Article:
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Taking Pot Shots at CalPERS

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The headline to Daniel Borenstein’s recent Contra Costa Times column didn’t leave much to the imagination: “CalPERS planning to gut a key cost-control provision of new pension law.” Pairing CalPERS – the nation’s largest public employee retirement fund – with pension-reform sabotage promised red meat for conservatives who share the columnist’s disdain for unions. Borenstein didn’t let them down.

“By administrative fiat,” he wrote, “the California Public Employees’ Retirement System has undermined a key anti-spiking provision of the new state pension law that Gov. Jerry Brown signed last summer.” Not true, responded CalPERS, which claims Borenstein’s political biases led him to completely misrepresent its actions.

After sounding the alarm, Borenstein accused the government-run CalPERS of attempting to “fatten” pensions for new public employees while “eroding” the billions in tax dollar savings that the new law, crafted by Brown, was intended to create.

At the heart of Borenstein’s accusation is an interpretation of the law, made by the fund’s  “labor-dominated board,” to factor in pay premiums that some employees receive in addition to their base pay rates. This was too much for Borenstein, who charged CalPERS with defying the letter of the law for new hires and of operating “in a parallel universe.” If Borenstein were a banker, he’d be telling us that our savings accounts should only earn a fixed interest based on predetermined monthly deposits – regardless of whatever additional funds we may contribute.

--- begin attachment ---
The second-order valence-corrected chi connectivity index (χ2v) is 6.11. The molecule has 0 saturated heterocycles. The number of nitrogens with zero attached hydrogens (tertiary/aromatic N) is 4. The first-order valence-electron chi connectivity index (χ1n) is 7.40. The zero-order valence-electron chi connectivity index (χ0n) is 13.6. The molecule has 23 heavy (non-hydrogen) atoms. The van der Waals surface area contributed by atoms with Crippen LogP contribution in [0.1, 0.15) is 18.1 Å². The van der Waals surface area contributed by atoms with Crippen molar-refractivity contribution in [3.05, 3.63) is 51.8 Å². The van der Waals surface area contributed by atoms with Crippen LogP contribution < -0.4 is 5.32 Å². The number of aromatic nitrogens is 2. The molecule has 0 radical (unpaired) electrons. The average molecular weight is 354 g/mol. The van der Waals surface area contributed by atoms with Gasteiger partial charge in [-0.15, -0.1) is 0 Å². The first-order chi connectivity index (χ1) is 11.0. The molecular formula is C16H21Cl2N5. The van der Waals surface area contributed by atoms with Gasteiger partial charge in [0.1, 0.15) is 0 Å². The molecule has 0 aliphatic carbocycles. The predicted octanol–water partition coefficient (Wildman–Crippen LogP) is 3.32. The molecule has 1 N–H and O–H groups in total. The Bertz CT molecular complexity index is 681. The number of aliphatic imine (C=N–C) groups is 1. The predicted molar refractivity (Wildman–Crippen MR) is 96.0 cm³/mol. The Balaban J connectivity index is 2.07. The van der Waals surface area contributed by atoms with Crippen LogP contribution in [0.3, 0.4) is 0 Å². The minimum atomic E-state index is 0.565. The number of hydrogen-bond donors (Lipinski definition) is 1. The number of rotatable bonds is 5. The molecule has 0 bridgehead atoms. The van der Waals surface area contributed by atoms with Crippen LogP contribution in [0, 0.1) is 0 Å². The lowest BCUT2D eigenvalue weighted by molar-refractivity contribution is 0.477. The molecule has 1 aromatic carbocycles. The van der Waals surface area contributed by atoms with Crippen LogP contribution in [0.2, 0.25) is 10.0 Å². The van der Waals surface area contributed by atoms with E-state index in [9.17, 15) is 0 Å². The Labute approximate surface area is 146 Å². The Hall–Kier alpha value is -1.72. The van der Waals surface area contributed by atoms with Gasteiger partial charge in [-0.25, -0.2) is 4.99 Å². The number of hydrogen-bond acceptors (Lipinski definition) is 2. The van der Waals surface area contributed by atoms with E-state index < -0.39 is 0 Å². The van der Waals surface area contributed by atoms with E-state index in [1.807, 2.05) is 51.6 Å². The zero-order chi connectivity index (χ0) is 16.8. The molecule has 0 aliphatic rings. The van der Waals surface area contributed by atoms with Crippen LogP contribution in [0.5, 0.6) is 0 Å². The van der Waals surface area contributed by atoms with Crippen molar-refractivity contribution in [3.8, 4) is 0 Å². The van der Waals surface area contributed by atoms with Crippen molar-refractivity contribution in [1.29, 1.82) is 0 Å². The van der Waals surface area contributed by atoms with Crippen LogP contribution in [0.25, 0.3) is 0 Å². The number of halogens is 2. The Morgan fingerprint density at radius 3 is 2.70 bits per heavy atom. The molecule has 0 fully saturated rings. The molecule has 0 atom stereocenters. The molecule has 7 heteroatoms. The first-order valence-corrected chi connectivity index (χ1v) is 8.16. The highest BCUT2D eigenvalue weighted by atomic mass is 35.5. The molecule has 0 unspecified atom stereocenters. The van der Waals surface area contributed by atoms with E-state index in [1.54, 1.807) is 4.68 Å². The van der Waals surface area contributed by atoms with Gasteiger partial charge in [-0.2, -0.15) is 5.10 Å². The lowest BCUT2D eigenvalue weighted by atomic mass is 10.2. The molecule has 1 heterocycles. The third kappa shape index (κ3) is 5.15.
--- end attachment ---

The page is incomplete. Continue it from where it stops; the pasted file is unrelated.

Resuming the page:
His column dripped with sarcasm, mocking the idea that police officers should be paid extra for taking training classes or taking on DUI-monitoring duties. Then came this sly call to arms:

“But, absent a protest from the governor or key legislators, or a lawsuit, it seems unlikely that CalPERS will reverse course.” Yoo-hoo! Anyone out there ready to protest this outrage or file a lawsuit?

Borenstein got his response soon enough – from CalPERS. A statement issued by the fund the next day (a Saturday) accused him of allowing his ideology to get the better of his judgment – and to trump the facts:

“What he neglects to tell readers – a fact which CalPERS explicitly shared with him during multiple attempts to try to help him get the facts straight, which he nevertheless failed to do – is that during the legislative process, CalPERS worked with the legislative committee consultants to answer their questions and enable them to write the bill according to their intent.”

Borenstein is no fool when it comes to understanding the intricacies of government and finance, but CalPERS convincingly called him out for disregarding the facts surrounding the fund’s interpretation. That public service workers must  be compensated for their labor isn’t a concept that should strike Californians as strange or extravagant.  It is the definition of fair play and cannot be washed away by rhetoric.

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